The Dark Towers
I didn't lose anyone I loved in it, or anyone I even knew. And though I am the last person on earth to deny anyone their grief for as long and as deeply as they want to grieve it, I had only the grief of the average New Yorker, the grief of someone who watched it all from a rooftop a mile and a half away, holding on to a neighbor as she held on to me, the grief of someone who for months thereafter breathed in not only the dust of the fallen towers but the dust of her fellow New Yorkers.
So I didn't watch this morning, except for the moments of silence, in which I too bowed my head, but I kept the TV on, mute, and went about my morning routine. It seemed disrespectful to turn it off. And then at the end I turned the sound on again to hear perhaps the most beautiful "Taps" I have heard, three buglers in counterpoint, and that made me cry.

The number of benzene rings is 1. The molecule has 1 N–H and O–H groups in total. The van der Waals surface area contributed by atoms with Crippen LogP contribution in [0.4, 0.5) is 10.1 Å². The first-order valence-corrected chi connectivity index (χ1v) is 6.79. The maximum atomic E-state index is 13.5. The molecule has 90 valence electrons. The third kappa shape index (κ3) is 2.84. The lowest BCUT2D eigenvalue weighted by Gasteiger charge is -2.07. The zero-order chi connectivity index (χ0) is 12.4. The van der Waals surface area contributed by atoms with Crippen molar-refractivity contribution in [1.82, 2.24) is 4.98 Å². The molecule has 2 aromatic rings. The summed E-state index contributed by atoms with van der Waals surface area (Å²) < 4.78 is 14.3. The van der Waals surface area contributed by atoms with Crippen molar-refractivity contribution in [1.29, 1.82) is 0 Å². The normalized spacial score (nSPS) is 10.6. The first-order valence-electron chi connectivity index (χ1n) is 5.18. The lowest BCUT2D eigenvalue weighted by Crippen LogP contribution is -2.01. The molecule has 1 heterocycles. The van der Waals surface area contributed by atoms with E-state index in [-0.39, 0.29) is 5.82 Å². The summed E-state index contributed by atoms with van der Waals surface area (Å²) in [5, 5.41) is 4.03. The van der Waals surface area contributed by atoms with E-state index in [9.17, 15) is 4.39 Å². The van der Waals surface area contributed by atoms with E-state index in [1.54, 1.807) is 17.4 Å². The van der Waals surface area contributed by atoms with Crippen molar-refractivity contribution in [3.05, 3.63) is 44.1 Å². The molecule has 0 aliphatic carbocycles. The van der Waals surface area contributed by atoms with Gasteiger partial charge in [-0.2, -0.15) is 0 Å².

Then I started reading the NYTimes online. They have first-person reports of the day from their writers and photographers (you should absolutely check these out yourself), and I started to cry some more.
Then there came a thunderstorm, and I thought that that felt right. Tears and fury together.
I don't need to be reminded. I am reminded every time I'm outside and I happen to glance downtown. There is not one single time that I look and don't think of them, my own personal Stonehenge, that I don't wonder to myself Was that where they stood, behind that building, or did they rise up from behind the next one, how high up the sky did they come, do I remember correctly, could they possibly have been that high?
The towers have entered legend, and the people who died in them are at peace. But the hurt hasn't gone. And I don't think it ever should.